… the Economic Growth, Regulatory Relief, and Consumer Protection Act, […] represents the greatest threat to the Dodd-Frank financial reform law since its passage in 2010. The bill would relieve all but the country’s largest dozen banks of increased scrutiny and ease mortgage rules imposed after the financial crisis. It would undermine fair lending rules designed to counteract race discrimination and weaken the Volcker rule, which limits a bank’s ability to make speculative trades with federally insured deposits. …
In spite of the fact that bank earnings have continuously surged since 2010, proponents speciously insist that, due to the act, banks “are suffering and so, by extension, are consumers, businesses, and the economy at large.” Part and parcel of the GOP belief, reinforced by the Liar-in-Chief in the White House, that if you say it, it will be so, reality be dammed.
Many of the red-state Democrats who support the bill, like McCaskill, purport to buy into the argument that Dodd-Frank needs to be revised to help suffering community banks that the law has, they assert, disadvantaged. However, as Rivlin and Antilla report, “A 2017 FDIC report shows that deposits in community banks have grown in each of the past six years. Another report showed that 96 percent of the country’s 5,294 community banks were profitable, as of the third quarter of 2017.” If you’re interested in learning more about the problems with this legislation, including the effect on community banks, noted economist Jared Bernstein spells some of them out here in greater – but not too lengthy or ponderous -detail.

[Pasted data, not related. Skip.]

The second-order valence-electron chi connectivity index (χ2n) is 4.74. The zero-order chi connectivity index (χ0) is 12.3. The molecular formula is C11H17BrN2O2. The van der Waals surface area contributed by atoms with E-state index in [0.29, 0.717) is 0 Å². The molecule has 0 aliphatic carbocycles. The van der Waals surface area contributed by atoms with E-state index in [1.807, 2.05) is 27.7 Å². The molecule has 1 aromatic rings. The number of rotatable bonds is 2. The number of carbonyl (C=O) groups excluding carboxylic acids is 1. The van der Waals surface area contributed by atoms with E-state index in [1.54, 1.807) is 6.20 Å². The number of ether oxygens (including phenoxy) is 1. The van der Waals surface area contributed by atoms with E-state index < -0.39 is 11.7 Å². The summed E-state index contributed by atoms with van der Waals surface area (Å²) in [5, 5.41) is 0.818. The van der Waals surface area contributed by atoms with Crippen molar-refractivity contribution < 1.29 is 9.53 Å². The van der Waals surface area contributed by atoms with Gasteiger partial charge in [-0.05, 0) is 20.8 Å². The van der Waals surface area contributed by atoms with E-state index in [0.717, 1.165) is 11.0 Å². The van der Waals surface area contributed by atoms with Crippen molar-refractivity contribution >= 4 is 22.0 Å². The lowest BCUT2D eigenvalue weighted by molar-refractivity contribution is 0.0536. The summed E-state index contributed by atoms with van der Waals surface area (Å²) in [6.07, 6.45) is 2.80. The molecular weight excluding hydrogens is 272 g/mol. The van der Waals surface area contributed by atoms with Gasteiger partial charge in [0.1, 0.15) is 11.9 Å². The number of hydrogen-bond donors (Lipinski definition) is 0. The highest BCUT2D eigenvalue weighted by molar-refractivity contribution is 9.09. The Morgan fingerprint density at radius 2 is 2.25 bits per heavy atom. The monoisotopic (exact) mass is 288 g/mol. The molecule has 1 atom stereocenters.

The issue for McCaskill, though, could go beyond pandering through bad policy, and might actually cost her politically. Consider, for example, the speculation that banking champion GOP Rep. Ann Wagner may be vulnerable this time around. It’s true that there are several reasons other than her dedication to fighting for the banks that so generously fund her that might leave her in a little shakier position than in the past. Her district has changed somewhat, she plays shy with her constituents in an effort to avoid controversy – and dim any potential sunlight on her priorities. There is, of course, also some indication that the hard-core Trumpies may not totally buy her Trump-MAGA conversion and are likely put off by her coy country club Republican aura.
But it’s equally true that there’s somewhat louder discussion than in past years about Wagner’s single-minded efforts to gut the financial rules, the fiduciary rule that protected investors from dishonest financial advisors in particular. People aren’t always as stupid as politicians think they are, particularly when it involves financial survival issues. And don’t forget, lots of Trump’s so-called populist voters were motivated by anger at Wall-street and the big banks – and there are those among them who are feeling a bit disillusioned right now.